Investing in Naked Wines

I just placed my first order with Naked Wines, a non-club wine club. It’s an ingenious method of funding upstart winemakers while providing wine to consumers at a discount. I’ll update Imagelater after I try the wines, but here’s how it works.

Members (“Angels”) commit a certain dollar amount to their account each month. I signed up for $40 per month. This isn’t a subscription or fee to join, it’s just my monthly contribution to the pot. The Naked Wines folks collect all the Angels’ money and use it to invest in new winemakers. Then the resulting wine is available to members at a discount (and non-members, at a lesser discount) using the money already paid. So for my $40 per month, I can order wine whenever I want, spending the money I’ve already contributed.

Per the website: “When you spend $50 on a bottle of Napa Cab, only $7 of that is wine. The rest is sales, marketing and hot air — stuff you can’t taste. Our winemakers would much rather give that money to you directly, as a reward for helping them.”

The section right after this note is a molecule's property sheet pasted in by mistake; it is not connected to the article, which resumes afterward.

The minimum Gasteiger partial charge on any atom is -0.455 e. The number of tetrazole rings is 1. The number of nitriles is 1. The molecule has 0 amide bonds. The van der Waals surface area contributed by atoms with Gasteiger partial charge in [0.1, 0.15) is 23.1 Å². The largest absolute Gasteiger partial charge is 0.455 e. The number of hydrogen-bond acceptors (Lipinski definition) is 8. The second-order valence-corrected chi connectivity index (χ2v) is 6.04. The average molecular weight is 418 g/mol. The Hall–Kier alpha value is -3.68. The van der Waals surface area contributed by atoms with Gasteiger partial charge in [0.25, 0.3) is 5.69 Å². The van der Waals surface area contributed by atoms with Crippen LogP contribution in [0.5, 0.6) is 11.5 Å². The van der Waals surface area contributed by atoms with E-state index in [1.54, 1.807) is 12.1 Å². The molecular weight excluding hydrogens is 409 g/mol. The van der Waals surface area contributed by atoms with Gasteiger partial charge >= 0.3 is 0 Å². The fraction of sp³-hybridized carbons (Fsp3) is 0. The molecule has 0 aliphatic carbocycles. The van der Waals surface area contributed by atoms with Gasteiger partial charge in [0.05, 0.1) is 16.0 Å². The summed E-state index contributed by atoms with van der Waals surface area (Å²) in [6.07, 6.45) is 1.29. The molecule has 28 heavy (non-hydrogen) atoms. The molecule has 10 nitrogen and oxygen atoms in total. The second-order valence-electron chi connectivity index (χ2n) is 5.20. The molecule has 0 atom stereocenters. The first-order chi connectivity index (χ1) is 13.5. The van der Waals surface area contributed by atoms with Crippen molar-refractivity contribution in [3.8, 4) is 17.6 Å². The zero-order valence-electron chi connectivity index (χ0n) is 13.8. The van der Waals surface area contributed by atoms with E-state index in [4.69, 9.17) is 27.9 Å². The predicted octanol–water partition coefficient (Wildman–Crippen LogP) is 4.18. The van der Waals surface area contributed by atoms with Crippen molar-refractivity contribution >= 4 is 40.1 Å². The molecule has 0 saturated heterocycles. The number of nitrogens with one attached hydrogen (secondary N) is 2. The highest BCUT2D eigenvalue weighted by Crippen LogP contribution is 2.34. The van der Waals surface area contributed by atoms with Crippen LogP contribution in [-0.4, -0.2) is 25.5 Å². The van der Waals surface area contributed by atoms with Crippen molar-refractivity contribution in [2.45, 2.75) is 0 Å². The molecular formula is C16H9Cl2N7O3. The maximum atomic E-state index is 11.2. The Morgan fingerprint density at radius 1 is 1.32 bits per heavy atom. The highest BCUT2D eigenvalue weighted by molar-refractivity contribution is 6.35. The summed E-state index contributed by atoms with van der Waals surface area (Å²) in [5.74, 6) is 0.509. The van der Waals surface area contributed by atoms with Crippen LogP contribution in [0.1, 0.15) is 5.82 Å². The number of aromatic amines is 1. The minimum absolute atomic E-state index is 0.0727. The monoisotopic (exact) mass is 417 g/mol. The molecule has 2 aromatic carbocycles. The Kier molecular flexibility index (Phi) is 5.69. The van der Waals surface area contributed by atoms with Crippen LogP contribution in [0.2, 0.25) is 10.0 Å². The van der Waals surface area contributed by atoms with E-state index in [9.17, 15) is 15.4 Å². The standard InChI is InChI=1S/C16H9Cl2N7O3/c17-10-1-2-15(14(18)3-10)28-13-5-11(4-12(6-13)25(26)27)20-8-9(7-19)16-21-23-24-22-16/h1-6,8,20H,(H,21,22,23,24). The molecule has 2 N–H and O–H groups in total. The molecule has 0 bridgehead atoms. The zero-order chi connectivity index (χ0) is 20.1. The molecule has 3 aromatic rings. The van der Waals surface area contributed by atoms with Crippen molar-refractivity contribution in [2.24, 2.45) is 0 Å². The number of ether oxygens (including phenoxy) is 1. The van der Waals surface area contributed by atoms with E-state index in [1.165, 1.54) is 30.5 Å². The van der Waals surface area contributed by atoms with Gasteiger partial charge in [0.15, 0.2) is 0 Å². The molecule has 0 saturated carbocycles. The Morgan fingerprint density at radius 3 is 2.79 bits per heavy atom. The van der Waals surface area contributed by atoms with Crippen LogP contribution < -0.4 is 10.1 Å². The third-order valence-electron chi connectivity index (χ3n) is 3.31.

I had $80 in my account, and my shopping basket started with a bonus bottle from a new winemaker as a “thank you” (or a gimmick to entice me to order.. I don’t really care what the gesture meant, I just know it’s a free bottle of wine!). I selected 11 more bottles at varying prices (none over $10.99, all about half off the retail price), and with shipping, I overshot my $80 balance by about $20. But I now have a full case of wine on its way! By the way, shipping is free when your order is over $100.

The wines come from all over the world – my case includes wines from Argentina, Australia, California (Napa, Sonoma, and Sierra Foothills), and other miscellaneous locales.

And being the social-media geek that I am, I love the website’s social elements. Members can rate the wines, share their thoughts on them, follow other members to read their reviews, and of course share their thoughts on Facebook. (Check Naked Wines out on Facebook here.)

So what say you, readers? Are you the wine club type? What do you think about the idea of investing in upstart winemakers that may be terrible or may be the next Mondavi? I’d love to hear your thoughts!